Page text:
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Using Insurance Products As An Investment
An Overview of Life Insurance Universal Life Insurance
Variable Life Insurance Variable Universal Life Insurance
Modified Endowment Contracts How To Buy Insurance At The Best Prices
How To Buy Life Insurance In One Shot Borrowing Against Cash Value Insurance



An Overview of Life Insurance

With more than $9 trillion of insurance in force, life insurance is one of the largest industries in the United States. While each household in America carries an average of $100,000 in life insurance, many people have difficulty understanding what life insurance is and how it works.

Life insurance provides financial security. Whether providing for replacement income due to the death of a breadwinner, meeting financial emergencies, sending a child to college, supplementing retirement income or paying for final expenses, people want the ability to pay for needs that may -- or will -- arise in the future.

Term versus permanent

There are two basic types of life insurance products: term and permanent insurance.

Term insurance is purchased for a specific period of time and provides benefits only if the insured person dies during the period covered by the policy. If the policy is purchased for one year, for example, and the insured is alive at the end of the year, no benefit is paid. After the term expires, the person who purchased the policy may have the option of renewing coverage, but it will be necessary to pay a higher premium. As the insured grows older, premiums will usually increase as the probability of death increases.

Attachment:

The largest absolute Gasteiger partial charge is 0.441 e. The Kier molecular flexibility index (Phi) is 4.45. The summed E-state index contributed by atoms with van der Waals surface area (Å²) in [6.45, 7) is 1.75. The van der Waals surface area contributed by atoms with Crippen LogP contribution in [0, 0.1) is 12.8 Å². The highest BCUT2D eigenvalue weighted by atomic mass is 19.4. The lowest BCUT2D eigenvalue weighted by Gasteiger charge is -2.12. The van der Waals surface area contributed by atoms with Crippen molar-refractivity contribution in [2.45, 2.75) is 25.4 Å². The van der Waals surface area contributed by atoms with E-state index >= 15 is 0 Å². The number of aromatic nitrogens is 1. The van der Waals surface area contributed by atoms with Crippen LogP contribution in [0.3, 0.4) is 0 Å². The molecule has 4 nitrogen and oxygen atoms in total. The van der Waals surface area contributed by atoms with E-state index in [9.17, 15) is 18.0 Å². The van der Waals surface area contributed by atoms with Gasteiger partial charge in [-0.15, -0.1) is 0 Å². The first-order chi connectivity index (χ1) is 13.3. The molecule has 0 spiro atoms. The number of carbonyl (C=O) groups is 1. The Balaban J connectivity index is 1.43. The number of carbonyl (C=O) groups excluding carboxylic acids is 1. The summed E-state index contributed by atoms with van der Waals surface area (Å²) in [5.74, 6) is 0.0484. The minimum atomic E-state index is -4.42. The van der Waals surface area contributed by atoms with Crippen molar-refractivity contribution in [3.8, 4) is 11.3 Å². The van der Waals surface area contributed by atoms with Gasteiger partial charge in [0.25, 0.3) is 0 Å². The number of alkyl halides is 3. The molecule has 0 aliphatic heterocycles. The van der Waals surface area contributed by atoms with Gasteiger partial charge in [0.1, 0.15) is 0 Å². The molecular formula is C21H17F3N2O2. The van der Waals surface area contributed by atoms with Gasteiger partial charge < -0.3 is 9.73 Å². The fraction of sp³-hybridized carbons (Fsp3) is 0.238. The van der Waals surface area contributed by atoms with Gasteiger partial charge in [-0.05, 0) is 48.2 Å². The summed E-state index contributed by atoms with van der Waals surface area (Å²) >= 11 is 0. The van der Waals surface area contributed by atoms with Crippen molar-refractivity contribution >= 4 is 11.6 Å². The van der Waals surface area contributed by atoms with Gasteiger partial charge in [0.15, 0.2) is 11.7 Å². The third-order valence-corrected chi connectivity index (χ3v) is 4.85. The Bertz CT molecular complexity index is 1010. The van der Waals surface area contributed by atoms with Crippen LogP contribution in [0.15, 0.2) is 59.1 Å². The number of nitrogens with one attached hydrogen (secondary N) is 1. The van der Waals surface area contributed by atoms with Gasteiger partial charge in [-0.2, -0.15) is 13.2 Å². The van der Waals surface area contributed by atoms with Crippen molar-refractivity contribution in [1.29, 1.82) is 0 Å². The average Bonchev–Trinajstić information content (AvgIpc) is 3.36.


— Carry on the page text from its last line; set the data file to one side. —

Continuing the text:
There are several types of permanent insurance, the most popular of which are universal life and traditional whole life. Universal life, a relatively new product, allows the policyholder a flexible premium payment schedule and the option to change the death benefit from time to time subject to certain restrictions. The product also allows the insurance company flexibility in adjusting rates at which interest is credited to the policy values. However, the mainstay of the industry remains traditional whole life insurance.

Traditional whole life offers insurance protection for the insured person's entire life at a fixed premium payment schedule. If a person buys a $50,000 policy, for example, that $50,000, called the "face value" of the policy, is the amount that generally will be paid out whenever the insured dies. As long as the policyholder pays the required premiums, the policy remains in effect.

Permanent life insurance also allows policyholders to receive financial benefits while they're alive because their insurance builds up a sum of money called the "cash value." In fact, more life insurance benefits are paid to people who are living than to their beneficiaries.

Cash value and how it works

Cash value is the amount of money policyholders would receive as a refund if they cancel their coverage and surrender their policies to the company. The cash value (also called the cash surrender value) continues to grow as long as the policyholders pay the premiums.

A policy's cash value is generally a result of the payment of "level premiums" throughout the payment period of the policy. Since mortality rates increase as people grow older, the actual cost of insurance also increases. If premiums were changed to match the cost of insurance each year, the result would be progressively higher premiums as people grew older. To avoid this dilemma, premiums are "leveled" which results in premiums being collected in the early years of a policy that are higher than necessary to pay current benefits.

The "excess" premium paid in the early years of the policy is held in a reserve which, together with accumulated interest and the payment of future level premiums, assures that sufficient funds will be accumulated to cover the increasing risk of death as the insured grows older.

The policyholders are entitled to their portion of this reserve if they should decide to cancel their insurance protection by surrendering the policy. This portion of their reserve is the cash value at any given time.